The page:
With summer coming up, for some of us it’s already upon us, there seems to be a lot of talk about kids and boredom. Which kind of makes me scratch my head. Growing up, my sister and I were not allowed to be bored. Okay, we were allowed to be bored, but my dad made it very clear from a very young age that we DID NOT want him to “solve” our boredom problem. His theory was that there were always things to do, so how could someone possibly be bored. Therefore he was more than happy to direct you to one of those tasks like: sweeping out the garage, hauling firewood, picking up dog crap in the backyard, sanding the front deck (not with power sanders mind you, a block of wood with sandpaper stapled to it), etc. And should the word “bored” escape from your lips these were not suggestions, these were directives. Generally half way through the assigned task he would holler from the door, “Still bored? I’ve got more stuff for ya!” We learned quickly that we were NEVER bored. EVER!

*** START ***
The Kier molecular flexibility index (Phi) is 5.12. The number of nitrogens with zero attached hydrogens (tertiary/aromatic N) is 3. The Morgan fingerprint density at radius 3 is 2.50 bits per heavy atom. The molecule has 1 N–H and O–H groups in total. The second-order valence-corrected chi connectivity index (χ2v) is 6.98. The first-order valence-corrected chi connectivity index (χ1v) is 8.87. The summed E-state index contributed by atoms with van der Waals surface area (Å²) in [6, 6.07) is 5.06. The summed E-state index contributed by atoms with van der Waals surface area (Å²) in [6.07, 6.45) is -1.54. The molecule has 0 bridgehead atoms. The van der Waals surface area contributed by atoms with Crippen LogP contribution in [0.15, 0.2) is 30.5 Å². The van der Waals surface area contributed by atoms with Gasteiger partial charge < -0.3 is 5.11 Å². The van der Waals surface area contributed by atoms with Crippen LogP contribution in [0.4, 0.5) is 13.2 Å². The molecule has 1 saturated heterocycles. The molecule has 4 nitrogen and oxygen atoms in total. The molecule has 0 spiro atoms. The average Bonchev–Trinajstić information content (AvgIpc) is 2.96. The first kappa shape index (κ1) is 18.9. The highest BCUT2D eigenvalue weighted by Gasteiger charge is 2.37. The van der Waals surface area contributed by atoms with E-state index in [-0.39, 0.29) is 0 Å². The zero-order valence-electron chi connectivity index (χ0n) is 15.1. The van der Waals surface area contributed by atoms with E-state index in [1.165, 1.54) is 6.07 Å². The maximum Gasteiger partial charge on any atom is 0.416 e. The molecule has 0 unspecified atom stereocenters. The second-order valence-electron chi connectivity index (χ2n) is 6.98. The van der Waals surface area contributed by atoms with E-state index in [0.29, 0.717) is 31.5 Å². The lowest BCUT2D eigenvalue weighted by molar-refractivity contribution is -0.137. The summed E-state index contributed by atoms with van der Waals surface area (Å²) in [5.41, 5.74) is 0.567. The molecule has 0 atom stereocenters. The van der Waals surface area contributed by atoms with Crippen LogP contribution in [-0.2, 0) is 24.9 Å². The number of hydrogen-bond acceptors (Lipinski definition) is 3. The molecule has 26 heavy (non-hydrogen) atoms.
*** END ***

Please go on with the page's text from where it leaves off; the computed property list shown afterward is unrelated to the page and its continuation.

We were kids though, so there was generally the yearly reminder at the beginning of the summer when one of us would let it slip. Or worse yet, one of our friends would let it slip. Our father had no problems setting any child under his roof to a task to “cure” boredom, and cure it he did! We did not have video games or computer games, we did not have the internet and we did not have 200+ channels to choose from or movies on demand. We had books, board games, bicycles, the great outdoors and our imaginations. We used all of them and quickly discovered that there was no need to be bored. We had the world at our disposal . . . as long as we stayed in the yard and came in when it got dark. But truth be told, even that was negotiable.
While I am sure the ten year old me sanding the front deck would disagree, I think he did all of us a great service. I can’t remember the last time that I was bored. It’s not in my vocabulary. I always have something to do, can create something to do to amuse myself. I don’t need outside stimulation or motivation. He taught us to be independent, starting with something as simple as our own entertainment. Well played dad. Lesson learned and deck sanded . . . I’m still a little bitter about the deck . . . not that you’d notice or anything . . .